## Exercises 3.4.e

Exercises 3.4.e

For:=x(r-)

x

x

e

i) Sketch the different vector field types that appear when you vary .

r

Well, let’s start a little differently here and think about where the fixed points are. Here the differential equation is given, on the right by a product of terms. to be zero, one or other (or both) of them have to be zero, so there are going to be, in general, two fixed points, given by:

For

x

x=0andr=⟹x=ln(r)

x

e

In fact there’s going to be a situation where’s there’s only one fixed point, and that will be when In terms of the vector fields, we need to ask when will be positive, negative or zero. It will be positive when both factors are either positive or both are negative, it will be negative when they have different signs, and it will be zero when one of them is zero. Let’s take an example. Let’s ask what the vector field looks like when Clearly then for , , and for it’s going to be negative. Thus when and As a vector field (flow on the line) this looks like:

r=1.

x

r=2.

x∈(-∞,ln(2))

(r-)isgoingtobepositive

x

e

x∈(ln(2),∞)

x(r-)<0

x

e

x∈(-∞,0)⋃(ln(2),∞)

x(r-)>0when

x

e

x∈(0,ln(2)).

In[]:=

Show[Graphics[{Thick,Arrowheads[0.02],Arrow[{{0-0.1,0},{-2,0}}],Arrow[{{0+0.1,0},{Log[2]-0.1,0}}],Arrow[{{2,0},{Log[2]+0.1,0}}]}],Graphics[Circle[{0,0},0.1]],Graphics[Disk[{Log[2],0},0.1]],Axes->{True,False},AspectRatio->0.09,AxesLabel{Style["x",14],Style["",14]},ImageSize->700]

x

Out[]=

Of course we were just looking at but we can do the same thing for any value of and we will get the same thing, just with our 2's replaced by the value of We have to be a bit more careful with the region for , as in this the value of changes sign, rather than positive.

r=2here

r>1

r.

0<r<1

xwherer-

x

e

xisnegative

For , there’s only a single fixed point, which, unsurprisingly, is semi-stable. <0 everywhere except at

r=1

x

x=0whereitiszero.

For is always negative, and so when ∈(-∞,0) and when ∈(0,∞). Let's use all of this to draw our vector fields. Let's plot a load of them together:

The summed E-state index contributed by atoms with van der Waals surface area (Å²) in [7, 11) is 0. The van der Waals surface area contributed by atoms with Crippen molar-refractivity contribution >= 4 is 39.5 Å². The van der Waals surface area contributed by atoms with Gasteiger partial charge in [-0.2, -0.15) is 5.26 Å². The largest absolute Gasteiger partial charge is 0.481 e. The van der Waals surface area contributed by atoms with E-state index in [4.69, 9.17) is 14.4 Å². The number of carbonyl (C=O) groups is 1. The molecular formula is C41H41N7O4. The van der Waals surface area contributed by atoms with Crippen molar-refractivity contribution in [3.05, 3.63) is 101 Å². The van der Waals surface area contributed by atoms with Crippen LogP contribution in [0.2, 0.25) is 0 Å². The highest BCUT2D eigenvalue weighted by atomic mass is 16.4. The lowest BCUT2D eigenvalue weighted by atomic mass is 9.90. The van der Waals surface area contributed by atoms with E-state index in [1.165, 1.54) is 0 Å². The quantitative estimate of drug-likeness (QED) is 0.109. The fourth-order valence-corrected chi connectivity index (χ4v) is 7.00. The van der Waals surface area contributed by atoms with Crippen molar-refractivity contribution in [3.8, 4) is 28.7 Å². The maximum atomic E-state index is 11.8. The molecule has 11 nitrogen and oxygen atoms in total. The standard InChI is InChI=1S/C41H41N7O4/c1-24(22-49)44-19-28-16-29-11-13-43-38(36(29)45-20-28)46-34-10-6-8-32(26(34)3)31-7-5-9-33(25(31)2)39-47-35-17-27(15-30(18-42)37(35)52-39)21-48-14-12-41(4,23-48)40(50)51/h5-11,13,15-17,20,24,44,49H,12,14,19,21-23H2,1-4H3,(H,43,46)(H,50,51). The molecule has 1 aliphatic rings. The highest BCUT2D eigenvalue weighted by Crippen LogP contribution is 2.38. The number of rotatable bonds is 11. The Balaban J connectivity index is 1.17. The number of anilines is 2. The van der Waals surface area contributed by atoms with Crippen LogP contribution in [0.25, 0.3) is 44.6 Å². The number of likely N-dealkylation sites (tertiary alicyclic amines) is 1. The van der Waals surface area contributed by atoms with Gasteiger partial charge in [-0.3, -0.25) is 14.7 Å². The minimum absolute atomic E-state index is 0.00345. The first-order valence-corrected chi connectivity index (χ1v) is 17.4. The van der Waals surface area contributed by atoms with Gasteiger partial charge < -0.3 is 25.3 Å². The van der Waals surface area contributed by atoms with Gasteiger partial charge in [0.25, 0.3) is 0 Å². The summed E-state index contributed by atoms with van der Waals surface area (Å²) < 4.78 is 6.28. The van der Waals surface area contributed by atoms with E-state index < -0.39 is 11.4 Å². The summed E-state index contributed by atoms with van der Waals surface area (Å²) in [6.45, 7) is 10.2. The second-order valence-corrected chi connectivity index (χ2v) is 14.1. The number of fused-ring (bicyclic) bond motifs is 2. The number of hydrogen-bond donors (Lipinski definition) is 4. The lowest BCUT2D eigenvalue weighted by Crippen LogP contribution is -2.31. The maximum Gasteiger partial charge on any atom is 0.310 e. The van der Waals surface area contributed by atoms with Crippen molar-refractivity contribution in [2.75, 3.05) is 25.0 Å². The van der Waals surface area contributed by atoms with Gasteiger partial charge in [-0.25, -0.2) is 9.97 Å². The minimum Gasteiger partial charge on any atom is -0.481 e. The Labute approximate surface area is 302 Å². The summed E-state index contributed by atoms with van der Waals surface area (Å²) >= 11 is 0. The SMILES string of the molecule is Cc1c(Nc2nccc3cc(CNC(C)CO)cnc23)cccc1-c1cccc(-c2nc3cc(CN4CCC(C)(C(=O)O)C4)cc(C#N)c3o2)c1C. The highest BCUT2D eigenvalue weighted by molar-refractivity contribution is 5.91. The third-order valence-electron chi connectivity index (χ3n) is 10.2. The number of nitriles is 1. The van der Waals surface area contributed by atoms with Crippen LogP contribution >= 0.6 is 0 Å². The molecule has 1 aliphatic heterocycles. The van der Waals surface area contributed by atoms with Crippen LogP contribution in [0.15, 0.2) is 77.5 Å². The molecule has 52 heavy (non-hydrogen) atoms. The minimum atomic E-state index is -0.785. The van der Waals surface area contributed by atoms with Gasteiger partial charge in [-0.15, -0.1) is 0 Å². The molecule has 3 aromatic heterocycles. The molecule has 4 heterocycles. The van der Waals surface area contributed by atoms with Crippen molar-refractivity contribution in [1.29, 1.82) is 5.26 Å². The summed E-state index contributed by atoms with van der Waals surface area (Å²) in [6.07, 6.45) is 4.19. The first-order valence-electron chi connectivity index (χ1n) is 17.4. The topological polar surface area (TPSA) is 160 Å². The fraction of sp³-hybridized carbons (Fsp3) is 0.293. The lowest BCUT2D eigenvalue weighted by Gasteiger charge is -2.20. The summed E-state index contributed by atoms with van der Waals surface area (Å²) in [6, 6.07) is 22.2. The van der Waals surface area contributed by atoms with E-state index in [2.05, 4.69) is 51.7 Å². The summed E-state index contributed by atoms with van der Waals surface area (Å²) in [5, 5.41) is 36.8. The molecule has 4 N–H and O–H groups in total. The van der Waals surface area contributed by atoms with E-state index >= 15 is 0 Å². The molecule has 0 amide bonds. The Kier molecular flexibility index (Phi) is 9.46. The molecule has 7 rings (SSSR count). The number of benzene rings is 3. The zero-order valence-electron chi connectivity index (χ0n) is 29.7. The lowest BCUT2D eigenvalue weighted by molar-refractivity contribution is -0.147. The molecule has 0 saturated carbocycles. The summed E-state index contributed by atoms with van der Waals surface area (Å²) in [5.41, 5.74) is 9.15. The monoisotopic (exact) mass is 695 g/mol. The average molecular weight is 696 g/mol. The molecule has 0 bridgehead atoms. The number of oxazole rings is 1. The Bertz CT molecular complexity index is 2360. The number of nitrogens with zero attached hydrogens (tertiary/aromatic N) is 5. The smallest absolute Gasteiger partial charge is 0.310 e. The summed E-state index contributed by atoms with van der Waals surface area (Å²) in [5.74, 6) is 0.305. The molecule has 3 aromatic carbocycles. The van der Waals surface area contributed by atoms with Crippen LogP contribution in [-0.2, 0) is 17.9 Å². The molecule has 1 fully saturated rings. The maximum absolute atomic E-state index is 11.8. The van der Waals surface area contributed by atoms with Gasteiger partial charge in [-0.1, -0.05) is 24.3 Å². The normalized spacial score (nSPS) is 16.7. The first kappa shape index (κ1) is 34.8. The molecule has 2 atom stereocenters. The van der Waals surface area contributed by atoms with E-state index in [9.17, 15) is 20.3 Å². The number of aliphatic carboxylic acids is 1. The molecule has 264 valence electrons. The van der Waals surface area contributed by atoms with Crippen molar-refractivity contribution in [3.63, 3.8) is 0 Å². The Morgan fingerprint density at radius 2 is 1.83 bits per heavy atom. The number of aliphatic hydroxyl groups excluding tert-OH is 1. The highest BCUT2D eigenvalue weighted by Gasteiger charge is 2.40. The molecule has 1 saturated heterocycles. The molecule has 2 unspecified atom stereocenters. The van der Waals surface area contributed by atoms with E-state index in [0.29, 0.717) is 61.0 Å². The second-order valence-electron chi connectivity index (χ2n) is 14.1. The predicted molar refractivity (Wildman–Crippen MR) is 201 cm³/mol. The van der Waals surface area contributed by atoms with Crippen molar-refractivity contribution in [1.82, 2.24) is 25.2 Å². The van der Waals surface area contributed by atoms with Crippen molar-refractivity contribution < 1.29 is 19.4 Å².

r≤0,(r-)

x

e

x(r-)>0

x

e

x

x(r-)<0

x

e

x

In[]:=

ShowShow[Graphics[{Thick,Arrowheads[0.02],Arrow[{{0-0.1,#},{-2,#}}],Arrow[{{0+0.1,#},{Log[#]-0.1,#}}],Arrow[{{2,#},{Log[#]+0.1,#}}]}],Graphics[Circle[{0,#},0.1]],Graphics[Disk[{Log[#],#},0.1]]]&/@Range[1.25,2,0.25],ShowGraphics[Circle[{0,1},0.1]],GraphicsDisk{0,1},0.1,,-,Graphics[{Thick,Arrowheads[0.02],Arrow[{{-0.1,1},{-2,1}}],Arrow[{{2,1},{0.1,1}}]}],Show[Graphics[{Thick,Arrowheads[0.02],Arrow[{{Log[#]-0.1,#},{-2,#}}],Arrow[{{Log[#]+0.1,#},{-0.1,#}}],Arrow[{{2,#},{0.1,#}}]}],Graphics[Disk[{0,#},0.1]],Graphics[Circle[{Log[#],#},0.1]]]&/@Range[0.25,0.75,0.25],Show[Graphics[{Thick,Arrowheads[0.02],Arrow[{{-2,#},{-0.1,#}}],Arrow[{{2,#},{0.1,#}}]}],Graphics[Disk[{0,#},0.1]]]&/@Range[-0.5,0,0.25],PlotRange->All,Axes->True,AxesOrigin->{-2,0},AxesLabel{Style["x",18],Style["r",18]},ImageSize->700

π

2

π

2

Out[]=

Now we can draw the bifurcation diagram by turning this on its side, or alternatively just plotting the lines that we found at the very top of this page:

x=0andx=ln(r)

In[]:=

Show[Plot[{0,Log[r]},{r,-1,1},PlotRange->{-2,2},PlotStyle->{{Blue},{Blue,Dashed}}],Plot[{0,Log[r]},{r,1,2},PlotRange->{-2,2},PlotStyle->{{Blue,Dashed},{Blue}}],PlotRange->All,AxesLabel{Style["r",18],Style["x",18]},ImageSize->700]

Out[]=

Looks like a transcritical bifurcation to me. Let’s look at it for close to the critical value :

x

x=0

x

x

e

2

x

2

x

Now all we have to do is to write

R=r-1

and we have

x

2

x

and we’re done.

## JonathanShock,UniversityofCapeTown2021jon.shock@gmail.com

JonathanShock,UniversityofCapeTown2021jon.shock@gmail.com